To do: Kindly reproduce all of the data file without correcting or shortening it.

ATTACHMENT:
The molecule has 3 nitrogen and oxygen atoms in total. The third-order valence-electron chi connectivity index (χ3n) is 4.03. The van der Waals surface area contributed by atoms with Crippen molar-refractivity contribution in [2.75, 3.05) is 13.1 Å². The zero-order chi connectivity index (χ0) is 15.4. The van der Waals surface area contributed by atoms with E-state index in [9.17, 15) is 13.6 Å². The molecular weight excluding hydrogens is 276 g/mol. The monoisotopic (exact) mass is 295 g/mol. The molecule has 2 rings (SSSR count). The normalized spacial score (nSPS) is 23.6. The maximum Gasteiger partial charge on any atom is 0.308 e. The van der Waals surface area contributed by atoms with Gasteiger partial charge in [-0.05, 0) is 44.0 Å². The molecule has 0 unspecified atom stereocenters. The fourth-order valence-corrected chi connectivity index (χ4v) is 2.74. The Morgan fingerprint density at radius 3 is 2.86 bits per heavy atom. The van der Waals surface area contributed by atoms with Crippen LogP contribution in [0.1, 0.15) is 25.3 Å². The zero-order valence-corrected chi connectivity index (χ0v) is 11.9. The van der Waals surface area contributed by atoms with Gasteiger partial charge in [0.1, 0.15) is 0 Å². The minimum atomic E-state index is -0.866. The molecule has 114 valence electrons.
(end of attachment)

The molecule has 3 nitrogen and oxygen atoms in total. The third-order valence-electron chi connectivity index (χ3n) is 4.03. The van der Waals surface area contributed by atoms with Crippen molar-refractivity contribution in [2.75, 3.05) is 13.1 Å². The zero-order chi connectivity index (χ0) is 15.4. The van der Waals surface area contributed by atoms with E-state index in [9.17, 15) is 13.6 Å². The molecular weight excluding hydrogens is 276 g/mol. The monoisotopic (exact) mass is 295 g/mol. The molecule has 2 rings (SSSR count). The normalized spacial score (nSPS) is 23.6. The maximum Gasteiger partial charge on any atom is 0.308 e. The van der Waals surface area contributed by atoms with Gasteiger partial charge in [-0.05, 0) is 44.0 Å². The molecule has 0 unspecified atom stereocenters. The fourth-order valence-corrected chi connectivity index (χ4v) is 2.74. The Morgan fingerprint density at radius 3 is 2.86 bits per heavy atom. The van der Waals surface area contributed by atoms with Crippen LogP contribution in [0.1, 0.15) is 25.3 Å². The zero-order valence-corrected chi connectivity index (χ0v) is 11.9. The van der Waals surface area contributed by atoms with Gasteiger partial charge in [0.1, 0.15) is 0 Å². The minimum atomic E-state index is -0.866. The molecule has 114 valence electrons.